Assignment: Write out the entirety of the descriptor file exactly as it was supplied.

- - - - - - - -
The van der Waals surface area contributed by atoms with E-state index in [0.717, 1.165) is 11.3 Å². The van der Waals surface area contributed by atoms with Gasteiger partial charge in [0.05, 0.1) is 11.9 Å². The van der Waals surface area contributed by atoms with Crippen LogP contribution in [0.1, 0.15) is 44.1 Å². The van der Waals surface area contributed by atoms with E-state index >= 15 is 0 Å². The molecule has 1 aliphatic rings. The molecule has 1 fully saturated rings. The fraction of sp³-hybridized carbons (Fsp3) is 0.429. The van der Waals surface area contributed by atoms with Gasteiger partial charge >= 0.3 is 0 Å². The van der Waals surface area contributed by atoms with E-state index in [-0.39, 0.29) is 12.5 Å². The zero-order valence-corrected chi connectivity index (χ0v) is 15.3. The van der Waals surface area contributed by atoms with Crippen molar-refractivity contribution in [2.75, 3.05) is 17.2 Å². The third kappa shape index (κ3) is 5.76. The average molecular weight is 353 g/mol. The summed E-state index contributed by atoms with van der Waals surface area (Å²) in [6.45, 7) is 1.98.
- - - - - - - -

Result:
The van der Waals surface area contributed by atoms with E-state index in [0.717, 1.165) is 11.3 Å². The van der Waals surface area contributed by atoms with Gasteiger partial charge in [0.05, 0.1) is 11.9 Å². The van der Waals surface area contributed by atoms with Crippen LogP contribution in [0.1, 0.15) is 44.1 Å². The van der Waals surface area contributed by atoms with E-state index >= 15 is 0 Å². The molecule has 1 aliphatic rings. The molecule has 1 fully saturated rings. The fraction of sp³-hybridized carbons (Fsp3) is 0.429. The van der Waals surface area contributed by atoms with Gasteiger partial charge >= 0.3 is 0 Å². The van der Waals surface area contributed by atoms with E-state index in [-0.39, 0.29) is 12.5 Å². The zero-order valence-corrected chi connectivity index (χ0v) is 15.3. The van der Waals surface area contributed by atoms with Crippen molar-refractivity contribution in [2.75, 3.05) is 17.2 Å². The third kappa shape index (κ3) is 5.76. The average molecular weight is 353 g/mol. The summed E-state index contributed by atoms with van der Waals surface area (Å²) in [6.45, 7) is 1.98.